to burst or cause to burst with great violence as a result of internal pressure, esp through the detonation of an explosive; blow up
to destroy or be destroyed in this manner to explode a bridge
(of a gas) to undergo or cause (a gas) to undergo a sudden violent expansion, accompanied by heat, light, a shock wave, and a loud noise, as a result of a fast uncontrolled exothermic chemical or nuclear reaction
(intransitive) to react suddenly or violently with emotion, etc to explode with anger
(intransitive) (esp of a population) to increase rapidly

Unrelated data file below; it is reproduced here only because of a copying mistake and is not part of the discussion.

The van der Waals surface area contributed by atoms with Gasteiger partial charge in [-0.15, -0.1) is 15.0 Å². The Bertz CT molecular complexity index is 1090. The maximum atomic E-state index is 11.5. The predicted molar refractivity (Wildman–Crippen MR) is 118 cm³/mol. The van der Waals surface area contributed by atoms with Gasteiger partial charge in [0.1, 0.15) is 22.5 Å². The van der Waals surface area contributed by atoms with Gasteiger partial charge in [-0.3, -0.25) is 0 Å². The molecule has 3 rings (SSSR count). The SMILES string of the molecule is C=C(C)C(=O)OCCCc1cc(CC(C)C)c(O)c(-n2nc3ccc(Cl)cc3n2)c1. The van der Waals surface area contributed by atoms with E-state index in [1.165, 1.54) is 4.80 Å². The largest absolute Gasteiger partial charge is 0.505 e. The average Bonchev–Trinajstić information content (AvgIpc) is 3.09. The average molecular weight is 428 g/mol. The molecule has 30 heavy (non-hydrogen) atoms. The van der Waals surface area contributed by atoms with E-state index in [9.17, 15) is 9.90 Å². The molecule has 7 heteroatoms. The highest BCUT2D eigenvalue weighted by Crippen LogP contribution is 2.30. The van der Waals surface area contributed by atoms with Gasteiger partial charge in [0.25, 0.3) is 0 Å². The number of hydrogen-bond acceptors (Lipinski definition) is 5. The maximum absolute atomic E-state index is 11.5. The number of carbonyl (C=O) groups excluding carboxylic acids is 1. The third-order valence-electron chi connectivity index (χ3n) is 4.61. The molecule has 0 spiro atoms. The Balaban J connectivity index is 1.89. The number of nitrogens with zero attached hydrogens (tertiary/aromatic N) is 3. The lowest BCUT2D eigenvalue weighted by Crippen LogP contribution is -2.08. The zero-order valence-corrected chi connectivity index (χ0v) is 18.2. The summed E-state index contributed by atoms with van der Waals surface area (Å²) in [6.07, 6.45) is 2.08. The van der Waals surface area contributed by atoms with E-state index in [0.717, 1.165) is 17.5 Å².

(transitive) to show (a theory, etc) to be baseless; refute and make obsolete
(transitive) (phonetics) to pronounce (a stop) with audible plosion
1530s, from L. explodere "drive out or off by clapping," originally theatrical, "to drive an actor off the stage by making noise," hence "drive out, reject" (a sense surviving in an exploded theory), from ex- "out" + plaudere "to clap, applaud," of uncertain origin. English used it to mean "drive out with violence and sudden noise" (1650s), later, "go off with a loud noise" (Amer.Eng. 1790); sense of "to burst with destructive force" is first recorded 1882; of population, 1959. Related: Exploded; exploding.